Wednesday, June 22, 2016
There sometimes come along days that are so miserable, so full of fighting and hitting and spitting on the floor, and broken dishes and ugly words and ruined meals and frustrating mishaps, that I put the kids to sleep at the end of the day and think, "I don't want to do this again tomorrow." Today was one of those days.
The morning started fine, everyone was happy, but everyone was running at 10 on the Spastic Scale. It was some stuffed animal's birthday and they wanted a cake. It was only 9:30 in the morning, so baking a cake was not exactly on my radar for the day. Then it was such-and-such other stuffed animal's birthday as well, and before I knew it, there was a whole crew of stuffies lined up at the table, eagerly awaiting their birthday cake. How do I get into these sorts of things? So there we were at ten in the morning, baking a chocolate cake. (Thankfully, the girls weren't so much into "helping" aside from stirring, so it was relatively quick and mess-free.) To be fair, it turned out to be the most amazingly delicious chocolate cake I've ever made in my life, but STILL. We sang happy birthday, we made cards for Lion and Elephant and the panda named Unicorn and the Unicorn named Heart and the other unicorn named Mellow Flellow and still yet another unicorn named.... I don't know, white-white or something. Lots of singing, and then singing again when Ingrid decided to join us from having been in the next room looking at books. It was busy. And then there was cleanup.
In any case, things were about that intense for the entire day, except that as the day progresses, the happiness tends to fade. So by noon, we were still running at the top of the Spastic Scale but spirits were on the decline. By 2:00 in the afternoon after having cake for breakfast, you can imagine how things were going. The afternoon was filled with so much crying and fighting and needing. Elka in particular was really having a rough afternoon, but she gets so violent and takes it out on everyone. She'll come up beside you and just pinch you really hard. Or scratch. She knows it's not ok. But she gets so worked up that she just comes up to someone and hurts them, then laughs, then her laughter dissolves into tearful hysteria. Put that story on repeat and you have my afternoon.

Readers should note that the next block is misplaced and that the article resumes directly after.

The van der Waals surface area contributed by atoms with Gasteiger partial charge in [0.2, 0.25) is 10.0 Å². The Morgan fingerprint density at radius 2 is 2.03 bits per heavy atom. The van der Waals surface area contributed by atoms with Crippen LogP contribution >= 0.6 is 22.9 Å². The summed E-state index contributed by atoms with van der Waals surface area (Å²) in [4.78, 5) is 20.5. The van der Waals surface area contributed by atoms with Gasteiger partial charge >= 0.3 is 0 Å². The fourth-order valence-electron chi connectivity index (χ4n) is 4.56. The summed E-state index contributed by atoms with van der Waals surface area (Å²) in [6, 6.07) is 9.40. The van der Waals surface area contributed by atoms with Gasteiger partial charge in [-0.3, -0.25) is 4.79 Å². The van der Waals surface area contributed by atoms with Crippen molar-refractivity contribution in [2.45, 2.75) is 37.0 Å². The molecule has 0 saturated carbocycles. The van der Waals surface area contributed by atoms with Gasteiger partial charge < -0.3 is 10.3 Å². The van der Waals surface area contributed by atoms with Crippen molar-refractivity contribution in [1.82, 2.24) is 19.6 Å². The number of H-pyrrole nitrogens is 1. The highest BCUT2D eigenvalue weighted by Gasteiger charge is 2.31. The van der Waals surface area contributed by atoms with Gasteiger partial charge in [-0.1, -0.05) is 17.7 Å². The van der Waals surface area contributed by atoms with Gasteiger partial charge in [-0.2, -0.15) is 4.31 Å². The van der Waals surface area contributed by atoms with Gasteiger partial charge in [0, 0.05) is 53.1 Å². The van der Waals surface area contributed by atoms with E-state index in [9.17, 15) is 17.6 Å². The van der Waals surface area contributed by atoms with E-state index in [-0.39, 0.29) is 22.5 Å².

So, by evening she was a wreck. I put Ingrid to bed at the regular bedtime but when it was Elka's turn, I noticed she was filthy. She already wasn't cooperating in life, so I knew that a bath would be a struggle, but I mean, she was FILTHY. A bath was necessary. I washed her legs but she wouldn't let me rinse, she kept climbing out of the tub. Then something needed to come out of the oven and while I was getting it out, she came running in sobbing that her legs were itchy (because they were covered in un-rinsed soap) but she wouldn't get back in the tub. I tried ignoring, I tried imploring, I tried everything, meanwhile attempting to calm the situation and distract her by fixing a pot of coffee (a nice, calming, routine-type activity in our kitchen.)
Imagine what could happen when making coffee that you absolutely would NOT want to happen when you're dealing with an already hysterical four year old.